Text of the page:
In addition to demonstrating the promotion of an aggressive healing response in aneurysms, the SMP foams developed by Maitland and his team are showing strong signs of biocompatibility – their ability to be accepted by the body. In fact, the foams are outperforming other FDA-approved materials used in blood vessels, he notes. That’s important, Maitland says, because it means less inflammation in the area, which can inhibit the healing process. Typically, foreign objects implanted in the body trigger an inflammatory response as the body attempts to reject them, but the SMP foams used by Maitland show minimal inflammation once they are inserted into the aneurysm. Histology studies comparing SMP foams to two types of commonly used FDA-approved sutures used in vascular surgeries show the foams to outperform both types of sutures, meaning fewer cells associated with inflammation are showing up near the foams, Maitland notes.

SMP foam[A crimped SMP foam device is delivered to an aneurysm via catheter and then expands to a permanent shape within the aneurysm where it stabilizes the aneurysm and promotes healing.]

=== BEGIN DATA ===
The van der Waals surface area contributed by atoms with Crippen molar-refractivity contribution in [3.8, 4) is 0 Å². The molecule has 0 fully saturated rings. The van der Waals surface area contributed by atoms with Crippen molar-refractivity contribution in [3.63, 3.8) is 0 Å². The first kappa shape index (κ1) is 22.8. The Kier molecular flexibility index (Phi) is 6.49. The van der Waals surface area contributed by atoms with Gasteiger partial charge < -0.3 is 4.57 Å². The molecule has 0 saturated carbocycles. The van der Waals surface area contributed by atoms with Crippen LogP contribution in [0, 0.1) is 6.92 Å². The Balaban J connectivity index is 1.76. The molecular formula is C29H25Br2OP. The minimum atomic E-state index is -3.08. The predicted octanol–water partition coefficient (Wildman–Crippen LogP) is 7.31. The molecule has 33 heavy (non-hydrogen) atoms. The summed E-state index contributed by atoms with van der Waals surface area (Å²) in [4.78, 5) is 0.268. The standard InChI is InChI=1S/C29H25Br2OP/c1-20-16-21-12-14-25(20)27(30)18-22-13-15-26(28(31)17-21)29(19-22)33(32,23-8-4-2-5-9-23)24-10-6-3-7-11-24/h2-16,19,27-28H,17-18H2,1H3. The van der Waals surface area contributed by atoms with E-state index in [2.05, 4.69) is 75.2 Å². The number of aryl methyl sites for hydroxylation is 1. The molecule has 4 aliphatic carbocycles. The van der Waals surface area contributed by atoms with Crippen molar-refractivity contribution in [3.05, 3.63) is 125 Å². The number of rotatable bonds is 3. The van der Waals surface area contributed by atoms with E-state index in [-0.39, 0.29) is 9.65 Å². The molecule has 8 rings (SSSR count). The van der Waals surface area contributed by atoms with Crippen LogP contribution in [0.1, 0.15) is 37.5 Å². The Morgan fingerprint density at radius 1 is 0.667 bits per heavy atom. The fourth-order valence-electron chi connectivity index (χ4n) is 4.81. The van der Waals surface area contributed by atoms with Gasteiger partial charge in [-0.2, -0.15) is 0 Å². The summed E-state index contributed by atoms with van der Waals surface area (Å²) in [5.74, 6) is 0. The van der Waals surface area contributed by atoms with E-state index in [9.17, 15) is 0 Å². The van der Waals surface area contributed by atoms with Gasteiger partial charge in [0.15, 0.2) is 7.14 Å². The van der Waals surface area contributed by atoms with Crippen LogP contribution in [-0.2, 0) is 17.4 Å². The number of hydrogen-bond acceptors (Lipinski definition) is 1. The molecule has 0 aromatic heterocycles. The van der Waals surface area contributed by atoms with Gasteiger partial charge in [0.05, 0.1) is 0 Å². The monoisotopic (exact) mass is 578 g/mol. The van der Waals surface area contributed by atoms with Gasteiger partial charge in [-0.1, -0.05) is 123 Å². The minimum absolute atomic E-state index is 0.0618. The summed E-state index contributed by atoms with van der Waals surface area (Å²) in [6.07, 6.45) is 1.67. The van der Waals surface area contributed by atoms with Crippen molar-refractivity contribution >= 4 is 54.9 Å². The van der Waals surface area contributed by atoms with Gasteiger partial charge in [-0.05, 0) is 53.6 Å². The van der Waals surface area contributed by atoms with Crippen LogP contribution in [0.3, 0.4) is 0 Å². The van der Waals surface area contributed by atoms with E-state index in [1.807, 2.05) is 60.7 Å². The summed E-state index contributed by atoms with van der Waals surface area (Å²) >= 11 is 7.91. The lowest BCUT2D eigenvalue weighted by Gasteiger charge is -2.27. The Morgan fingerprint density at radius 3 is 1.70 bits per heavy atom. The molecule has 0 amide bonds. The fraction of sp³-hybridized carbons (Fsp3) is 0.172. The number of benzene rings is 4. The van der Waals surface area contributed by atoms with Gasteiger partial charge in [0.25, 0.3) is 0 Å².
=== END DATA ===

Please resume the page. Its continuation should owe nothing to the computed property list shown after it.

The team’s grant is titled, “Shape Memory Polymer Embolic Foams for Treating Cerebrovascular Aneurysms” and is funded under the NINDS Cooperative Program in Translational Research (U01). 

Shape Memory Therapeutics has contracted with BioTex, Inc., a medical device manufacturer based in Houston to lead product development and manufacturing for the project. Ashok Gowda, president of BioTex, will work with the research team. Gowda is a 2014 Outstanding Alumni Award recipient of the Dwight Look College of Engineering at Texas A&M. 

Additional senior team members include Elizabeth Cosgriff-Hernandez, associate professor in the Department of Biomedical Engineering at Texas A&M; Fred Clubb, director of the Cardiovascular Pathology Laboratory in the College of Veterinary Medicine and Biomedical Sciences at Texas A&M; Jonathan Hartman, chair of the Shape Memory Therapeutics advisory board; David Kallmes, M.D., at the Department of Radiology, Mayo Clinic; and Linda Mummah-Schendel, NAMSA Medical Research Manager. Pre-clinical, quality systems and regulatory support will be provided by NAMSA, a medical research organization providing expert regulatory, laboratory, clinical and compliance services to medical device and healthcare product manufacturers.

Contact: Duncan Maitland, professor in the Department of Biomedical Engineering at Texas A&M University, at 979.458.3471 or via email: djmaitland@tamu.edu or Ryan Garcia at 979.847.5833 or via email: ryan.garcia99@tamu.edu